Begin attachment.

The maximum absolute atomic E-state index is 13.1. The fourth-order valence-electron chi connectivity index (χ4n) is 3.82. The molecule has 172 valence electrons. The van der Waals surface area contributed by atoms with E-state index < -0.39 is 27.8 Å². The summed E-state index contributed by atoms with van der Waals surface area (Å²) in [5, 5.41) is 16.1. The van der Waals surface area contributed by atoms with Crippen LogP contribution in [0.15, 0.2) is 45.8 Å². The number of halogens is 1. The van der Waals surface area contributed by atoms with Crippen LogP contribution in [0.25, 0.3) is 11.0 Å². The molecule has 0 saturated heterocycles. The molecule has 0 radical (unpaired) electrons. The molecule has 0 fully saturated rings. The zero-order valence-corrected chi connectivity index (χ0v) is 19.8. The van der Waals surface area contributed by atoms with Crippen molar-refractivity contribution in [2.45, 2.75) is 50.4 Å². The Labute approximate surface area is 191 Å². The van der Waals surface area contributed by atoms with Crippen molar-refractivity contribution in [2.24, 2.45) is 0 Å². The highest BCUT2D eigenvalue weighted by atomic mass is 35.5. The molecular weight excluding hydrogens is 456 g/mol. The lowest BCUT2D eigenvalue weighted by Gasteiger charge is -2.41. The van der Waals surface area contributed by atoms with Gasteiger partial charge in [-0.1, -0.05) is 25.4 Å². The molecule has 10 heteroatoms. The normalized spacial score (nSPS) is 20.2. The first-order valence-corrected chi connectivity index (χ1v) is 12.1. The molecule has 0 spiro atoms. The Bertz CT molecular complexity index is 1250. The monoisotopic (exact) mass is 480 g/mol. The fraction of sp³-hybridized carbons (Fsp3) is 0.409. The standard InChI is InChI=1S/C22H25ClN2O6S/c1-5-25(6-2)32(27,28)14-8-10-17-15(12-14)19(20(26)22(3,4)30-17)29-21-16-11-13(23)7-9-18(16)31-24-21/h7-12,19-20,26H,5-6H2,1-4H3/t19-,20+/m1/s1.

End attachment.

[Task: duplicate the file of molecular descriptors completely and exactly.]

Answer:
The maximum absolute atomic E-state index is 13.1. The fourth-order valence-electron chi connectivity index (χ4n) is 3.82. The molecule has 172 valence electrons. The van der Waals surface area contributed by atoms with E-state index < -0.39 is 27.8 Å². The summed E-state index contributed by atoms with van der Waals surface area (Å²) in [5, 5.41) is 16.1. The van der Waals surface area contributed by atoms with Crippen LogP contribution in [0.15, 0.2) is 45.8 Å². The number of halogens is 1. The van der Waals surface area contributed by atoms with Crippen LogP contribution in [0.25, 0.3) is 11.0 Å². The molecule has 0 saturated heterocycles. The molecule has 0 radical (unpaired) electrons. The molecule has 0 fully saturated rings. The zero-order valence-corrected chi connectivity index (χ0v) is 19.8. The van der Waals surface area contributed by atoms with Crippen molar-refractivity contribution in [2.45, 2.75) is 50.4 Å². The Labute approximate surface area is 191 Å². The van der Waals surface area contributed by atoms with Crippen molar-refractivity contribution in [2.24, 2.45) is 0 Å². The highest BCUT2D eigenvalue weighted by atomic mass is 35.5. The molecular weight excluding hydrogens is 456 g/mol. The lowest BCUT2D eigenvalue weighted by Gasteiger charge is -2.41. The van der Waals surface area contributed by atoms with Gasteiger partial charge in [-0.1, -0.05) is 25.4 Å². The molecule has 10 heteroatoms. The normalized spacial score (nSPS) is 20.2. The first-order valence-corrected chi connectivity index (χ1v) is 12.1. The molecule has 0 spiro atoms. The Bertz CT molecular complexity index is 1250. The monoisotopic (exact) mass is 480 g/mol. The fraction of sp³-hybridized carbons (Fsp3) is 0.409. The standard InChI is InChI=1S/C22H25ClN2O6S/c1-5-25(6-2)32(27,28)14-8-10-17-15(12-14)19(20(26)22(3,4)30-17)29-21-16-11-13(23)7-9-18(16)31-24-21/h7-12,19-20,26H,5-6H2,1-4H3/t19-,20+/m1/s1.